- 25 December, 1908
Bloemfontein, South Africa
- 9 April, 2005
- Academic and Ethnomusicologist
- Alternative Names
- Brown, Alice Marshall (maiden name)
Alice Marshall Moyle was an ethno-musicologist of high renown whose work is always referred to whenever Aboriginal music is studied in schools and tertiary institutions. A talented musician, she was prompted by a talk by A.P. Elkin, then Professor of Anthropology at the University of Sydney, to undertake a study of some recordings of Aboriginal music he had made. She was awarded the Master of Arts (Hons) for this work in 1957. She then undertook her own field trips to complete the first systematic attempt to identify and musically characterise the many different styles and genres of Aboriginal music found in northern and central Australia. Her doctoral thesis, awarded in 1975, was one outcome of this work.
Moyle was a founding member of the Australian Institute of Aboriginal Studies (AIAS) and became a Research Officer there from 1964 to 1965. From 1966-73 Moyle was AIAS Research Fellow in Ethnomusicology, based at Monash University and later a Research Fellow and Research Officer at the Institute in 1973 and 1974 respectively. Her work included the documentation of Aboriginal sound instruments, the history of Aboriginal music and dance through film, field recordings, archaeo-musicology, analysis, taxonomy, and the cataloguing and indexing of ethno-musicological material held in the Institute. She took a great interest in the preservation of recorded sound material and was the guiding force behind the establishment of the 'Sound Archive' at the (then) AIAS.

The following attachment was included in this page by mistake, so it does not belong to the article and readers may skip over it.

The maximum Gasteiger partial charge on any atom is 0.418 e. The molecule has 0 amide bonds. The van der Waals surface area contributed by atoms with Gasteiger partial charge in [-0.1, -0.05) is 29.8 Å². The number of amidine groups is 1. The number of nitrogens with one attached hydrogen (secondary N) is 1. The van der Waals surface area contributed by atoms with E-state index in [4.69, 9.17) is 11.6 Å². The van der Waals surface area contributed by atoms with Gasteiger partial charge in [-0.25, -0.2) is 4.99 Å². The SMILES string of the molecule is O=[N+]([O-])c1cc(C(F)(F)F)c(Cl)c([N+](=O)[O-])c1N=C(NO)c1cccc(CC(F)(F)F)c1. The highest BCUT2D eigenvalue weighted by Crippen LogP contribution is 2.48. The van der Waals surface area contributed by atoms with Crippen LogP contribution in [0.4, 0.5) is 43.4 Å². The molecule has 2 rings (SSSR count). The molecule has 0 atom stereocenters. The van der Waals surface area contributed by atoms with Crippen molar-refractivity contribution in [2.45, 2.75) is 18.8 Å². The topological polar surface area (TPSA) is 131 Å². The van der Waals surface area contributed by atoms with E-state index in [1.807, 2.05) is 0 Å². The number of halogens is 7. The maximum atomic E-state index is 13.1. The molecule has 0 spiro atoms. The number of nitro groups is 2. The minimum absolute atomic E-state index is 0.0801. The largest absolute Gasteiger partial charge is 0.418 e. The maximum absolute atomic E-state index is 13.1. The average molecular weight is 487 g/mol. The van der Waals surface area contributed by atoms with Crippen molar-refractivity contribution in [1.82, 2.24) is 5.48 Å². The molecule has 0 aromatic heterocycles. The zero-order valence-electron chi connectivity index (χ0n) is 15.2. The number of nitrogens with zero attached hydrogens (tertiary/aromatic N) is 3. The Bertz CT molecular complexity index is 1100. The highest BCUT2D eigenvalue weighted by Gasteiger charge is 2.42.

Moyle also played a key role in the establishment of the Musicological Society of Australia and in 1982-83 served as the Society's National President. She was later instrumental in forming a branch of the International Council for Traditional Music in Australia. She became a Member of the Order of Australia - General Division on Australia Day 1977, was elected as an Honorary Fellow of the Australian Academy of the Humanities on 4 November 1994, and received a degree of Doctor of Music (honoris causa) from the University of Sydney in 1989 and another from the University of Melbourne in 1995.
Sources used to compile this entry: Australian Institute of Aboriginal and Torres Strait Islander Studies, Guide to the Alice Moyle Collection, Carolyn Lowry, Grace Koch, Jill Stubington and Julie Waddy, Canberra, 2005, http://www.aiatsis.gov.au/lbry/ms/finding_aid/MS3501.htm#_Toc84751339; Musical Connections: The Life and Work of Alice Moyle, 2005, http://www.aiatsis.gov.au/lbry/dig_prgm/alice_moyle/moyle_hm.htm.